Robinson, Wayne Alexander 1969- (Alex Robinson)

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ROBINSON, Wayne Alexander 1969-
(Alex Robinson)


Born August 8, 1969, in Bronx, NY; son of Wayne Robinson and Irene Phillips; romantically involved with Kristen Siebecker since October, 1994. Education: Attended State University of New York—Brockport, 1988-89; graduated from School of Visual Arts, 1994.


Home and office—208 W. 23rd St., Dept. 1616, New York, NY 10011. E-mail—[email protected].


Independent cartoonist and graphic novelist, 1994—.


Will Eisner Comic Industry Award, Talent Deserving of Wider Recognition, 2001; nominated for Ignatz Award, Best Reprint or Collection, 2001, for Box Office Poison; nominated for Harvey Award, Best Graphic Album of Previously Published Work, 2002; nominated for Firecracker Award, Best Graphic Novel, 2002; nominated for Eisner Award, Best Graphic Album-Reprint, 2002.


Box Office Poison (graphic novel; originally published in twenty-one installments, Antarctic Press, 1996-2000), Top Shelf Productions (Marietta, GA), 2001.

BOP! (graphic short stories; sequel to Box Office Poison), Top Shelf Productions (Marietta, GA), 2003.

Created "Bloppo the Clown" mini-comics and others; contributed short story to David Hahn's Private Beach, number 4.


A second graphic novel, Sophomore Slump (working title).


American graphic novelist Wayne Alexander Robinson, who often writes under the name Alex Robinson, grew up reading comics and began drawing his own comics as a child. He studied art at New York's School of Visual Arts, where the comics legend Will Eisner (creator of The Spirit) was one of his teachers. Robinson began drawing mini-comics when he graduated from art school in 1994 and soon published "Bohemian Girl," the first installment in what became his 600-page graphic novel, Box Office Poison. A coming-of-age story whose main characters are two underachieving college graduates living in New York City in the 1990s, the story has been praised by critics and was nominated for several comics awards.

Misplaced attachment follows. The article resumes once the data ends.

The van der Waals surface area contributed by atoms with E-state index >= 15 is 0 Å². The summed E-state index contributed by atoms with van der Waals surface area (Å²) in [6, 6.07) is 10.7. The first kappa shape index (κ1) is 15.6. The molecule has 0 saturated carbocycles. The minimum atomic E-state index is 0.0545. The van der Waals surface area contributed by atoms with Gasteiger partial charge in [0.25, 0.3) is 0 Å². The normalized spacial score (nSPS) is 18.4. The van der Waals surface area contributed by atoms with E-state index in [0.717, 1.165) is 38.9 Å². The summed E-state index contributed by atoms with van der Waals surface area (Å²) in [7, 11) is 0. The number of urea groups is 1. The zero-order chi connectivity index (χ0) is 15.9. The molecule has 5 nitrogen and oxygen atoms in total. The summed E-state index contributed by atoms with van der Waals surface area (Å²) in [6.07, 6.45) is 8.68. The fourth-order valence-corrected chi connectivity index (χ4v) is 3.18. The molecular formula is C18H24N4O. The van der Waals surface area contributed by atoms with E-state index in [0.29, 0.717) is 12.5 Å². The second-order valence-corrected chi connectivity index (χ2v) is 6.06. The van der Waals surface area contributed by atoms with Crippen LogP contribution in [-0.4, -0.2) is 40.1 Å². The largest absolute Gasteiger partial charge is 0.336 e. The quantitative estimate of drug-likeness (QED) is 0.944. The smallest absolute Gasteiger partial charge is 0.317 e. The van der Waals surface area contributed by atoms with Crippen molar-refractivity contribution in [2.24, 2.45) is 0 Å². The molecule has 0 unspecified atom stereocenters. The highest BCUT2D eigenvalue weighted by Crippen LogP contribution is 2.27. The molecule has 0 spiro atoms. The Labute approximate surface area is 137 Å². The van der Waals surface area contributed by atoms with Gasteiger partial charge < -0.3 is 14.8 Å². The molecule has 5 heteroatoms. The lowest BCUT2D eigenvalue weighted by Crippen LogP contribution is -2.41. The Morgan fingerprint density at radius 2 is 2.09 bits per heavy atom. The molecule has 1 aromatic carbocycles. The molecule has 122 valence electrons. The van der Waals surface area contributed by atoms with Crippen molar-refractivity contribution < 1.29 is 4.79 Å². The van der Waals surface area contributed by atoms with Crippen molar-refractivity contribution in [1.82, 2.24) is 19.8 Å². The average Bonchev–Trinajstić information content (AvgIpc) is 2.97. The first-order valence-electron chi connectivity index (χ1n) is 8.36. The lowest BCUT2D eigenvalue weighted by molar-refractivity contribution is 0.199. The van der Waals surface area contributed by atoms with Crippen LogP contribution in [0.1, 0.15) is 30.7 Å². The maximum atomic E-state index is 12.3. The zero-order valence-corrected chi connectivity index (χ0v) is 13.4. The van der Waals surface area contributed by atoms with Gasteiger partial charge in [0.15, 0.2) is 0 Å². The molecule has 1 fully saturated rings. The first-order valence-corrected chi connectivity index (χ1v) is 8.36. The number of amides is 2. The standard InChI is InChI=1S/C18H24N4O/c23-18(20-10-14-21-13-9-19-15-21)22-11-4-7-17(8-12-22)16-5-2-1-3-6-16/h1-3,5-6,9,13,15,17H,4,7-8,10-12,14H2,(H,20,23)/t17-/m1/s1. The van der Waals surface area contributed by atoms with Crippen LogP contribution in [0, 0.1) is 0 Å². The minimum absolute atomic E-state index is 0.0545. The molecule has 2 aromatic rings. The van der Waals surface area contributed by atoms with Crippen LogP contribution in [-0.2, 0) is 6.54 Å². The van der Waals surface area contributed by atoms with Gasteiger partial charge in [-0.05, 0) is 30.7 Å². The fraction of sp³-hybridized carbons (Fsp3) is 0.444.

Box Office Poison is the story of frustrated novelist Sherman Davies, who has an English degree but still works at a bookstore for college-days wages, and his best friend Ed Velasquez, who graduated with a business degree at his parents' insistence, although he wants to draw comics. Ed works at his family's hardware store and lives at home. The two interact with Jane and Stephen, an older couple from whom Sherman rents a room; Dorothy Lestrade, a magazine editor with whom Sherman falls in love; and the Golden Age comics artist Irving Flavor, with whom Ed finally finds work as an assistant, even though his most desperate quest is to find romance. Ed encourages the aging Flavor to try and gain the rights to cartoon characters he created in his younger days. Other characters come and go, and reviewers have called this graphic novel as good as the best novels, television programs, and movies, of its genre.

Julio Diaz, in a review for Ink 19, lauded Robinson's "fully realized, complex characters," saying he "breathes life into his characters rarely seen in any medium." A character-enhancing technique Robinson uses is one-page panels in which he asks the characters an important life question, such as "Where will you be in ten years?" and lets their answers reveal depth perhaps not found in the current story line. A plot twist that many reviewers noted was that by the end of the graphic novel, the main protagonist turns out to be just the opposite of the one they thought would have this designation. Diaz observed, "It's so realistic and honest, it's almost heartbreaking.… It's by turns hilarious, tense, sad, shocking, and thoroughly gripping." Diaz concluded, "Box Office Poison is one of the most engrossing and rewarding pieces of literature—graphic or otherwise—that I've had the privilege to read."